If you’re in need to hire a production company for their video services, be it a commercial, an event video, a documentary, a corporate video or any other forms of media, you would want to know of their affordability. While the rates vary from one production to another, one person would be charged roughly RM300/day but a crew may range from RM1000-RM1500/day.
Other than the fact that each crew member would have their own fixed rates, there are other factors that comes into play when determining how much would you need pay for a production company. And it all depends on what your project needs.
Full Or Half-Day?
Most companies would determine the cost based on how much time is needed to film your project while some productions calculate the cost based on the final runtime. A half-day shoot would be less than 4-5 hours, while a full-day shoot would go up to 8-9 hours, and
additional overtime would be paid by the hour.
This is important for companies to evaluate how much time is truly needed to finish a shoot. A 1-minute commercial may only need 2-4 hours of work but a 10-minute short film would require a day, if not, more than one to finish.
One-Person Job Or Full Crew?
Depending on the scope of your project, you may only need one person to work on it. If it’s a small event or a simple interview, with a basic filming and sound gear, they can perform in under a day and you may only need to pay them by the hour.
But if it’s a larger scale production like a branded commercial, a full film crew would be needed, with a variety of talent, like the producer, director of photography, sound recordist, and key grip. The daily or hourly rate would be higher to accommodate the entire crew but necessary for the project to be done.
Indoors Or Outdoors?
Location is very critical on how the preparations would be made. In a film set, variables like lighting and sound can be controlled more easily, but for other indoor areas like a café or an airport, necessary setting up of the camera, lighting gear and sound checks are required to ensure the quality of the work and to prevent any interruptions.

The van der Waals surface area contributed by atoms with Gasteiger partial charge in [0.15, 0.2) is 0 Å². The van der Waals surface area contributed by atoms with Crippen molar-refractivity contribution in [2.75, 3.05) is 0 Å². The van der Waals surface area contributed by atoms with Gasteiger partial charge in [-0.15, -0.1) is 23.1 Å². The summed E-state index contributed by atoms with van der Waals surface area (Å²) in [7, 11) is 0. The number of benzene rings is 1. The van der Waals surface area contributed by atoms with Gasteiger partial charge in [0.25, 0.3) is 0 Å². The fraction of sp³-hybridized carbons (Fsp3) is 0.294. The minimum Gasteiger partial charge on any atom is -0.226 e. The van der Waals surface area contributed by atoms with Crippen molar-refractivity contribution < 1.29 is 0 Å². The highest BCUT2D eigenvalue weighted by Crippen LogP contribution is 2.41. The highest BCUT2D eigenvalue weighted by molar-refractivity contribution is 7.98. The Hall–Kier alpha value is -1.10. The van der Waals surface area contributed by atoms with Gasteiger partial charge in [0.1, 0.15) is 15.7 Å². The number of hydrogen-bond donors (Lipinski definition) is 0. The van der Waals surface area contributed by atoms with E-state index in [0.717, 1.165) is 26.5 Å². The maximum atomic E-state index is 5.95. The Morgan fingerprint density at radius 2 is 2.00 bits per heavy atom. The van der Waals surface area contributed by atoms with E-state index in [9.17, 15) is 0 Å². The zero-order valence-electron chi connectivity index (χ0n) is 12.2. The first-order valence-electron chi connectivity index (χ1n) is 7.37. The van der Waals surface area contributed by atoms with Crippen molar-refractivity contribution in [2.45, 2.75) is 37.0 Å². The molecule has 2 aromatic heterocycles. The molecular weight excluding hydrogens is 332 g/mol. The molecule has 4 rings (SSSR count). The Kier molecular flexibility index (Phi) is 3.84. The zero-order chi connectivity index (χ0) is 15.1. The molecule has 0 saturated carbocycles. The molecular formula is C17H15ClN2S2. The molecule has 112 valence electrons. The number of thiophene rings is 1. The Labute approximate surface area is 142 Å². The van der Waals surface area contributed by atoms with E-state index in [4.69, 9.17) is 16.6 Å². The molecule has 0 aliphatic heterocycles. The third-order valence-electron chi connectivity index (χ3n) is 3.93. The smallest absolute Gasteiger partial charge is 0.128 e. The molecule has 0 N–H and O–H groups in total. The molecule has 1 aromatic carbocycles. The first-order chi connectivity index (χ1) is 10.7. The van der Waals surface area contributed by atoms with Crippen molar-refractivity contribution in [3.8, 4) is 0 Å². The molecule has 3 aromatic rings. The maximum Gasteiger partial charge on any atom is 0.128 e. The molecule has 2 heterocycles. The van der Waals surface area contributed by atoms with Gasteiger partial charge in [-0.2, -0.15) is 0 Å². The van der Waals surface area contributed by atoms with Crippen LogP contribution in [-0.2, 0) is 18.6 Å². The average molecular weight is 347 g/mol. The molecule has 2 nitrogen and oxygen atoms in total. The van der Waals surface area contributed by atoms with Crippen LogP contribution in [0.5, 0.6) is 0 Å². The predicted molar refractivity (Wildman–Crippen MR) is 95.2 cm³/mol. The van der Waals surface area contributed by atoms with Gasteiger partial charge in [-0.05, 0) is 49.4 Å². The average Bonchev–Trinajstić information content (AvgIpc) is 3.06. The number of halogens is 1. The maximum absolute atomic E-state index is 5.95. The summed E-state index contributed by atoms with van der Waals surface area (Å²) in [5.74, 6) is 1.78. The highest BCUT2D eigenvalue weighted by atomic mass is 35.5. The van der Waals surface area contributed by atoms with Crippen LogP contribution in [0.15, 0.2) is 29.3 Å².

Outdoor shooting can be difficult as the film crew need to be wary of the weather. Hot days can bring intense sunlight, ruining the lighting of a scene while rainy days would not be suitable for their electronic equipment. Worst case scenario is that the shoot had to be postponed to wait for better weather.
Hiring a production company doesn’t mean you’re just hiring the people, but also paying for the equipment. Smaller productions may only require a DSLR camera, a few lighting gear, a mic and other additional tools that can spice up your video, like a gimbal for a smoother
camera movement or a drone for an aerial view of the location.
For larger scale productions, many different tools would be upgraded like lighting, rigs and cranes. Projects that needed to be shot in a higher resolution would need high-end cameras that can shoot from a range of 4K to 8K resolution. Using these tools would not be cheap, so it's best to know if your project needs it and can accommodate for it.
Do It In Post?
Aside from the actual shooting rates, there’s also additional payment for the post-production side of the video production. Some companies would offer packages that combines both services, but often times they are paid by the hour with a different fixed rate.
Other than providing editing work, other services they offer that require additional payment is the addition of motion graphics, visual effects, new composed music and voice dubbing. A lot of these elements depends on what you want or what is needed in the video.
Medium Of Choice?
The cost of hiring a production company is solely based on the time taken to produce it as well as the type of equipment used for the job. But not every video production is the same. How one makes a commercial is different compared to a short film.
Commercials are shorter but require shooting a lot of angles and set design as well as a heavy reliance on motion graphics. Short films are based on a script and needs actors to rehearse their lines. Different productions require a different set of steps to prepare and produce, and very likely the pay rates would not be the same.